Growing Non-GMO Oregon Sugar Pod II Snow Pea Vegetable Seeds
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How to Grow Oregon Sugar Pod II Snow Pea from Seed
Pea is ideally suited for direct full sun outdoor sowing as soon as the soil can be worked after the final spring frost. Pea may also be planted at the end of summer for a quick fall harvest. Sow 1" deep and 1-2" apart in Organically rich, well-drained soil with a pH of 6.0-7.5. Peas can be soaked 4-6 hours in warm water prior to sowing to help germination. Seeds germinate in 7-14 days, thinning out strongest starts to 6-9" apart as true leaves establish. Whether growing English shelling, Chinese snow, or sugar snap, pea cultivation is fairly universal.
Flat snow peas with edible pods such as Oregon Sugar Pod II varieties, are a rich nitrogen source for your soil and boosts the overall health of your garden. Hardy peas are resistant to bacterial diseases such as wilt, downy mildew and pea enation mosaic virus"while helping with the development and flavor of other cool season vegetables.
Grow your lettuce, tomatoes or turnips next to your pea plants and see! This variety of pea is known to remain sweet with glossy texture for an abundant harvesting season. As a bush-type with no-climbing short vines, Oregon Sugar Pod II Peas develop well in containers and thrive in northern regions with cooler conditions.
Oregon Sugar Pod II Snow Pea in the Vegetable Garden
Pea has recently proven to be one of the most versatile and beneficial vegetables in the home garden. A preferred choice for sprouting, microgreens, hydroponics, and cover crops, classic garden pea can be grown year-round both indoors and out. Whether English shelling, snow, or sugar snap, peas grow basically the same and yet offer so much variety. As an overwintering cover crop, pea is popularly sown to replenish essential nitrogen back into depleted soils.
Non-GMO Oregon Sugar Pod II Snow Pea (Pisum sativum) plants grow as dwarf bush-types with nearly no string, reaching their short vines 25-30". These hardy snow peas are a garden heirloom, producing delicate 4" chartreuse-colored pods that thrive in cooler conditions and northern regions. Your annual vegetable will develop sweet and little sugar peas throughout late spring or early fall. Oregon Sugar Pod II varieties will continue providing flat pods as an abundant crop with vigorous growth.
Harvesting Oregon Sugar Pod II Snow Pea
Most varieties of pea are ready for harvest 60-70 days from sowing. Know the variety you are planting because each will have different signs of ripeness. English shelling peas are the most traditional, having a fibrous, inedible shell and are the fastest to maturity. Sugar snap is the next to mature and has a fibrous, but deliciously edible pod. Snow pea takes the longest to mature and has small seeds and flat, edible pods most notably used in Asian cuisine. Pea pods are sweetest when 2-3" long and should be carefully cut from vine rather than twisted or pulled.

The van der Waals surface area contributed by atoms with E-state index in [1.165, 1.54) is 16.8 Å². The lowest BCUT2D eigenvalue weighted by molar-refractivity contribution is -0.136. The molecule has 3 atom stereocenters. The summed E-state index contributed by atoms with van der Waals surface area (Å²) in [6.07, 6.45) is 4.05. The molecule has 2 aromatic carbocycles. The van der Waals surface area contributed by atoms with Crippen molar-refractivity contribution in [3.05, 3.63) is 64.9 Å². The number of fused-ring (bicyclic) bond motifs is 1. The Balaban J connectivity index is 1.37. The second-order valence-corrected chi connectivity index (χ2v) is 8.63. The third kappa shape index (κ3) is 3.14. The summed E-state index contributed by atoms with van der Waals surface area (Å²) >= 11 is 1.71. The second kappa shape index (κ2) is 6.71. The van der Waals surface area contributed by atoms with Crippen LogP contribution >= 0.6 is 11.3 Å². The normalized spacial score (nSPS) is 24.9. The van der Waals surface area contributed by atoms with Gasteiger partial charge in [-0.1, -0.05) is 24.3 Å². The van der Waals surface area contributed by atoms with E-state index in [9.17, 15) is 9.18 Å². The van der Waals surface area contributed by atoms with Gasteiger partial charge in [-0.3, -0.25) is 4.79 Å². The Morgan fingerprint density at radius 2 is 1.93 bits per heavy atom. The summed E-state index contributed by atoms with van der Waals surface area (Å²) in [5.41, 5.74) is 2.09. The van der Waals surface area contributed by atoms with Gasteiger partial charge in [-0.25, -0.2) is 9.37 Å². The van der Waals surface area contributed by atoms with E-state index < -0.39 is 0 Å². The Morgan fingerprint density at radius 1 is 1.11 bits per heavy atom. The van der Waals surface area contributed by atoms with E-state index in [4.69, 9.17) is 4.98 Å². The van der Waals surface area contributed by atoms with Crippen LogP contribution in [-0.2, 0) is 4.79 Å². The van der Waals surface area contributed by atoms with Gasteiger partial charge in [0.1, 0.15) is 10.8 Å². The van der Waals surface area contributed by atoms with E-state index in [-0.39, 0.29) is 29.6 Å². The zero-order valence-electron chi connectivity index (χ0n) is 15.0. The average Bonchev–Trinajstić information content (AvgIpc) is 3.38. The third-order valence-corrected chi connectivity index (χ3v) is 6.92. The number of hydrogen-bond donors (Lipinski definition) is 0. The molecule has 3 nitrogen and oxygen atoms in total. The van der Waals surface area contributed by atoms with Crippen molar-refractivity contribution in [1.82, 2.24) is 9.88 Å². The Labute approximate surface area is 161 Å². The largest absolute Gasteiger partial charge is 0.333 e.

These snow peas have a rich harvesting season as their glossy texture and bright flavor remain fresh for longer. This nearly no-string pea plant will lend its final pair of double-pods once temperatures rise above warm or drop to freezing. This type of pea blooms white and violet-colored flowers, before going to seed.
About Oregon Sugar Pod II Snow Pea Seeds
Pisum sativum. (70 days) Developed by Dr. James Baggett of Oregon State University.
This edible-pod snow pea is not only extra sweet, but an extremely heavy yielder. Pea pods are 4-5", thick and tasty. Vines 24"-34". Oregon Sugar Pod II Pea bears 10 days earlier than Mammoth Melting Sugar Pea. Resistant to both pea enation virus and powdery mildew.
Scott Meyer at Organic Gardening.com says...
"Researchers in Alabama, Oregon and Florida grew a bunch of different snowpea varieties side-by-side, harvested the pods, weighed them and came up with some nicely consistent results: In all three locations, 'Oregon Sugar Pod' (or its more disease-resistant variation, 'Oregon Sugar Pod II') yielded the most pounds of pods. In the state for which it is named, 'Oregon Sugar Pod' produced 8.1 pounds of peas per 12 foot row vs. the 5.1 pounds produced by its closest competitor. In the other two trials, OSP or OSP II outyielded the other varieties by at least 20 percent. The reason for this extraordinary output, explains James Baggett, Ph.D., of Oregon State University, breeder of the productive peas, is that most snowpea plants produce one pod at each "growth node," but the two 'Oregon Sugar Pod' varieties produce two pods per node."
TIP Instead of building a trellis this year for your peas which cost money and uses valuable resources, try planting Cayuse oats instead, for use as a trellis. This will not only produce oats and build biomass in your garden, but it will give your peas something to climb on. Cayuse grows 6' tall and will make an excellent living trellis. Almost like the Indians using corn as a trellis for beans!
Oregon Sugar Pod Snow Peas are sweet heirlooms that can be eaten fresh or cooked. The crisp and delicate 4" flat pods make a perfect rich addition to stir fries or sauteed with sesame oil, lemon, butter and peanuts! As a cold hardy vegetable, these bush-type snow peas are a popular ingredient in Asian cuisine.
Oregon Sugar Pod II Snow Pea Seeds Per Package:
- 25 g - Packet - Approx 80 Seeds
- 4 oz - Wholesale - Approx 360 Seeds
- 1 lb - Wholesale - Approx 1,440 Seeds
- 5 lb - Bulk - Approx 7,200 Seeds
- 25 lb - Bulk - Approx 36,000 Seeds
Non-GMO Oregon Sugar Pod II snow pea seeds are available for Fast Free Shipping on orders over $75.